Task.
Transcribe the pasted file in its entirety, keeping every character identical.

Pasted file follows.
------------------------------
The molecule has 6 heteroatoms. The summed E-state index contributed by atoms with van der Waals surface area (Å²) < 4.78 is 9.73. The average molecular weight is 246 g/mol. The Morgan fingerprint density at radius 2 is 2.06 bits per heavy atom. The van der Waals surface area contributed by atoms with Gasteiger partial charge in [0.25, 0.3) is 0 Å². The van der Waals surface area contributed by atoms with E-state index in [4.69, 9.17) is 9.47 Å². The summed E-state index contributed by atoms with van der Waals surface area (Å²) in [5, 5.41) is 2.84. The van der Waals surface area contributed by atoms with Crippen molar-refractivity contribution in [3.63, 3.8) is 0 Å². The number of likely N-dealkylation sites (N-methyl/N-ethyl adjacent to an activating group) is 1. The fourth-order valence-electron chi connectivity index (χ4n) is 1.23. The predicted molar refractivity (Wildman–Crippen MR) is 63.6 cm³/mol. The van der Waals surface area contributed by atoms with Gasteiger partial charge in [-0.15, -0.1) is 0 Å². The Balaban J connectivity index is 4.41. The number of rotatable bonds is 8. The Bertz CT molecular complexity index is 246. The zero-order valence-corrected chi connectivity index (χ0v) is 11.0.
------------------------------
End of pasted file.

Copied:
The molecule has 6 heteroatoms. The summed E-state index contributed by atoms with van der Waals surface area (Å²) < 4.78 is 9.73. The average molecular weight is 246 g/mol. The Morgan fingerprint density at radius 2 is 2.06 bits per heavy atom. The van der Waals surface area contributed by atoms with Gasteiger partial charge in [0.25, 0.3) is 0 Å². The van der Waals surface area contributed by atoms with E-state index in [4.69, 9.17) is 9.47 Å². The summed E-state index contributed by atoms with van der Waals surface area (Å²) in [5, 5.41) is 2.84. The van der Waals surface area contributed by atoms with Crippen molar-refractivity contribution in [3.63, 3.8) is 0 Å². The number of likely N-dealkylation sites (N-methyl/N-ethyl adjacent to an activating group) is 1. The fourth-order valence-electron chi connectivity index (χ4n) is 1.23. The predicted molar refractivity (Wildman–Crippen MR) is 63.6 cm³/mol. The van der Waals surface area contributed by atoms with Gasteiger partial charge in [-0.15, -0.1) is 0 Å². The Balaban J connectivity index is 4.41. The number of rotatable bonds is 8. The Bertz CT molecular complexity index is 246. The zero-order valence-corrected chi connectivity index (χ0v) is 11.0.